Index / Food and Beverages /
Arabic and Persian: zaytūn
For the region of this encyclopaedia, the growing of olives are in the countries bordering the Mediterranean Sea. The only country off this region, Iraq, has an illustratively low yield of 11,000 metric tons a year, compared with neighbouring Syria's 999,000.
An olive tree takes 4 to 8 years to bear its first fruits, and doesn't reach full production before 15 to 20 years. Trees are usually planted in flat fields without competitive vegetation, and commonly 20 metres apart.
The olive tree blooms in late spring, bearing small white flowers. There are two types of flowers. Either with male and female parts in one flower, or as just a male flower. Pollination is through wind.
Fruits for oil are usually harvested when they are well-matured. Olives for eating are either harvested before being mature or just when they become mature. Olives are either picked by hand, or shaken off the tree and collected on the ground.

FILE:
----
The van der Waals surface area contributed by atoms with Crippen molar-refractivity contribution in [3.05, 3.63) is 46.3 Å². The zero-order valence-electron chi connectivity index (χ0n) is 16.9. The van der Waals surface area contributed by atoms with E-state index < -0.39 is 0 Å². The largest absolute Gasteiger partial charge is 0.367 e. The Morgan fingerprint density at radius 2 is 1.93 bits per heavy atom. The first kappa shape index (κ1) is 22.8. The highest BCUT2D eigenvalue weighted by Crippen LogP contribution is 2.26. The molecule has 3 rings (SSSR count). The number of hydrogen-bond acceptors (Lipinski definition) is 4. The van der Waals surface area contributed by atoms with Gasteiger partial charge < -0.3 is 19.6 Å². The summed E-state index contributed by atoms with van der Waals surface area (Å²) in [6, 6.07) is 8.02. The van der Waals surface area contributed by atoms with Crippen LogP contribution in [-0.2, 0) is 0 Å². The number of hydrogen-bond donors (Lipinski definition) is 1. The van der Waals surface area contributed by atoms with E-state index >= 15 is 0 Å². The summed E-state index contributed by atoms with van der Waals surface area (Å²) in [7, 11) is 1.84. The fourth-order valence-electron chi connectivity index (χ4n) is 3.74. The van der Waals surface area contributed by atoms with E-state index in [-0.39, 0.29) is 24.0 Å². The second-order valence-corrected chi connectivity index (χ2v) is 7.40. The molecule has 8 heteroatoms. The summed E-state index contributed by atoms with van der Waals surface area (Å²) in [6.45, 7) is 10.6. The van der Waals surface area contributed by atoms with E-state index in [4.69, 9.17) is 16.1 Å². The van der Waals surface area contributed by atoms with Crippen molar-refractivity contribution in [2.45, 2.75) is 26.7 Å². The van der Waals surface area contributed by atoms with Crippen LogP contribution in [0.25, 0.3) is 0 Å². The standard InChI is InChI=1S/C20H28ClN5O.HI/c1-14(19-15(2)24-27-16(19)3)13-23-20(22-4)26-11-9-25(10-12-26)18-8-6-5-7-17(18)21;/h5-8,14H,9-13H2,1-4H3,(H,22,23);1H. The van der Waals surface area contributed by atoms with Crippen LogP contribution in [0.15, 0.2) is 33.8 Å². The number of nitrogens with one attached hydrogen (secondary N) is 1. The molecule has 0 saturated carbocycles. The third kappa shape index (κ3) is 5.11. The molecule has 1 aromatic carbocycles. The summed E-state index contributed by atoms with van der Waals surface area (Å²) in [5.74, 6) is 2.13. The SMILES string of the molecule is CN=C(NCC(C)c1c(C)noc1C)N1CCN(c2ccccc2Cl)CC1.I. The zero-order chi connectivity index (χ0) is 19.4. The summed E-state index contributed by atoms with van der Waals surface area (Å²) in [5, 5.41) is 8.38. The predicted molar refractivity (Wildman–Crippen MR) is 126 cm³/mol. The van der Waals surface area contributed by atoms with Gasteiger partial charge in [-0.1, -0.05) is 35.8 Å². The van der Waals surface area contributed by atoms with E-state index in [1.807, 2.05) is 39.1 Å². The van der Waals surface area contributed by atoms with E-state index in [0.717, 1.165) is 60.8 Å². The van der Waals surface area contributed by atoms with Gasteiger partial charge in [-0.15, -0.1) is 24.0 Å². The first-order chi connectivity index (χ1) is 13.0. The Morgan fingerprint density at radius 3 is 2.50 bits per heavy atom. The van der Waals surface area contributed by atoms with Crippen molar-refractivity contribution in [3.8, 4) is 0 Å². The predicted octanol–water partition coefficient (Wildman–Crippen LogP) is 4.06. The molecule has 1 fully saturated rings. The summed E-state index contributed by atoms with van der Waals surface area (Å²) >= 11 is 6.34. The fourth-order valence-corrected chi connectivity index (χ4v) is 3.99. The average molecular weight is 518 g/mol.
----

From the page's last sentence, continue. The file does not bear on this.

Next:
Olives cannot be eaten directly from the tree. The fresh fruit has an extremely bitter taste, a result of a glucoside. The glucoside is neutralized by the treatment of the olives, usually by lye and salt applications. The colour of the olive is not a question of type, but of its ripeness. Unripe olives are green, ripe are dark blue, but become black from the treatment. There are other colours too, like purple, representing a near-ripe state.
Olives are prepared for the consumer market in numerous ways. Some olives are sent directly to the market without much preparation, others have spices added. Often, the stone is removed, and the cavity is filled with garlic, sweet red pepper or other spicy vegetables.
A large part of the olive production is pressed to make oil. The normal oil content of the olive fruit is around 20%. Olive oil is classified into 5 grades:
1. Virgin. This is the most valued oil, the product of the first pressing(s).